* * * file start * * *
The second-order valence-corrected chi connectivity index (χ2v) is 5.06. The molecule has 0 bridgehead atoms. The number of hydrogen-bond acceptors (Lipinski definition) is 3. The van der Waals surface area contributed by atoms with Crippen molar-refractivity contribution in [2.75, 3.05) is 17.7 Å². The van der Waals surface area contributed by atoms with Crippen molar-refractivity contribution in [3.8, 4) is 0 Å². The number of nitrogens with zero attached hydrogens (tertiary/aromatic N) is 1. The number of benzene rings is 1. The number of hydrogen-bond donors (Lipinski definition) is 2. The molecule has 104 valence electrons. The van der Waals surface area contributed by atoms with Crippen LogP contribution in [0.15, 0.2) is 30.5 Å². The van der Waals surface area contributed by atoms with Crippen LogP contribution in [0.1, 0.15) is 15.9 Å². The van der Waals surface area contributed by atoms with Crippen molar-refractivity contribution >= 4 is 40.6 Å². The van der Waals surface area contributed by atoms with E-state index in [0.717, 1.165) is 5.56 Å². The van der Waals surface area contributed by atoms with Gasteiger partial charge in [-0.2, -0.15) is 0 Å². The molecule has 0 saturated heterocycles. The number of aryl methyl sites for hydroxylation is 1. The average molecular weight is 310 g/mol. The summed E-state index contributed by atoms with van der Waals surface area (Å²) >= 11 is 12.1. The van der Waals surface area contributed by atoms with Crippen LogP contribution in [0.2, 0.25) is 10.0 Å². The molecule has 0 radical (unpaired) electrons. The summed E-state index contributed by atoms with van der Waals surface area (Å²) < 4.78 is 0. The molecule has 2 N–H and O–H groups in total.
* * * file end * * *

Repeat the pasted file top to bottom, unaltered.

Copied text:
The second-order valence-corrected chi connectivity index (χ2v) is 5.06. The molecule has 0 bridgehead atoms. The number of hydrogen-bond acceptors (Lipinski definition) is 3. The van der Waals surface area contributed by atoms with Crippen molar-refractivity contribution in [2.75, 3.05) is 17.7 Å². The van der Waals surface area contributed by atoms with Crippen molar-refractivity contribution in [3.8, 4) is 0 Å². The number of nitrogens with zero attached hydrogens (tertiary/aromatic N) is 1. The number of benzene rings is 1. The number of hydrogen-bond donors (Lipinski definition) is 2. The molecule has 104 valence electrons. The van der Waals surface area contributed by atoms with Crippen LogP contribution in [0.15, 0.2) is 30.5 Å². The van der Waals surface area contributed by atoms with Crippen LogP contribution in [0.1, 0.15) is 15.9 Å². The van der Waals surface area contributed by atoms with Crippen molar-refractivity contribution >= 4 is 40.6 Å². The van der Waals surface area contributed by atoms with E-state index in [0.717, 1.165) is 5.56 Å². The van der Waals surface area contributed by atoms with Gasteiger partial charge in [-0.2, -0.15) is 0 Å². The molecule has 0 saturated heterocycles. The number of aryl methyl sites for hydroxylation is 1. The average molecular weight is 310 g/mol. The summed E-state index contributed by atoms with van der Waals surface area (Å²) >= 11 is 12.1. The van der Waals surface area contributed by atoms with Crippen LogP contribution in [0.2, 0.25) is 10.0 Å². The molecule has 0 radical (unpaired) electrons. The summed E-state index contributed by atoms with van der Waals surface area (Å²) < 4.78 is 0. The molecule has 2 N–H and O–H groups in total.